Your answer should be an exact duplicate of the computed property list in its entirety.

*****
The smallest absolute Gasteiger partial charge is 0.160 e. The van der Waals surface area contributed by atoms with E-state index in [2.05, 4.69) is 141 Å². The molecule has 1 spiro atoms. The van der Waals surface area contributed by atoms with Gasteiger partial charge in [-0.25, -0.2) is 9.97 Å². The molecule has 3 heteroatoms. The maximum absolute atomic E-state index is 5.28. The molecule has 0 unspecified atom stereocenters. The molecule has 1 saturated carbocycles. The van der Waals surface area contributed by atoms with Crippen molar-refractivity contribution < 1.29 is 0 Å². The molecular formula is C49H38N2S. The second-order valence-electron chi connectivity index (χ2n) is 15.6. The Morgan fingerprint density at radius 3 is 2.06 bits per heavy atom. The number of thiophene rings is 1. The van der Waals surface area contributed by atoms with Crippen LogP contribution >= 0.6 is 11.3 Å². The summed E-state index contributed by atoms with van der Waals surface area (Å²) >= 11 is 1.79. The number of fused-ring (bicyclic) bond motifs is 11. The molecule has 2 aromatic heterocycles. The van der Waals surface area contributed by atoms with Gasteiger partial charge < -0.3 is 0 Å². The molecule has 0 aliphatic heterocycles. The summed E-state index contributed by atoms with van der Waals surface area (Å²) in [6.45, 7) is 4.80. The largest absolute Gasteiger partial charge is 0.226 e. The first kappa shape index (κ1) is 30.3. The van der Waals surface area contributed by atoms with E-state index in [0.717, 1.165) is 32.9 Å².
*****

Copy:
The smallest absolute Gasteiger partial charge is 0.160 e. The van der Waals surface area contributed by atoms with E-state index in [2.05, 4.69) is 141 Å². The molecule has 1 spiro atoms. The van der Waals surface area contributed by atoms with Gasteiger partial charge in [-0.25, -0.2) is 9.97 Å². The molecule has 3 heteroatoms. The maximum absolute atomic E-state index is 5.28. The molecule has 0 unspecified atom stereocenters. The molecule has 1 saturated carbocycles. The van der Waals surface area contributed by atoms with Crippen molar-refractivity contribution < 1.29 is 0 Å². The molecular formula is C49H38N2S. The second-order valence-electron chi connectivity index (χ2n) is 15.6. The Morgan fingerprint density at radius 3 is 2.06 bits per heavy atom. The number of thiophene rings is 1. The van der Waals surface area contributed by atoms with Crippen LogP contribution >= 0.6 is 11.3 Å². The summed E-state index contributed by atoms with van der Waals surface area (Å²) >= 11 is 1.79. The number of fused-ring (bicyclic) bond motifs is 11. The molecule has 2 aromatic heterocycles. The van der Waals surface area contributed by atoms with Gasteiger partial charge < -0.3 is 0 Å². The molecule has 0 aliphatic heterocycles. The summed E-state index contributed by atoms with van der Waals surface area (Å²) in [6.45, 7) is 4.80. The largest absolute Gasteiger partial charge is 0.226 e. The first kappa shape index (κ1) is 30.3. The van der Waals surface area contributed by atoms with E-state index in [0.717, 1.165) is 32.9 Å².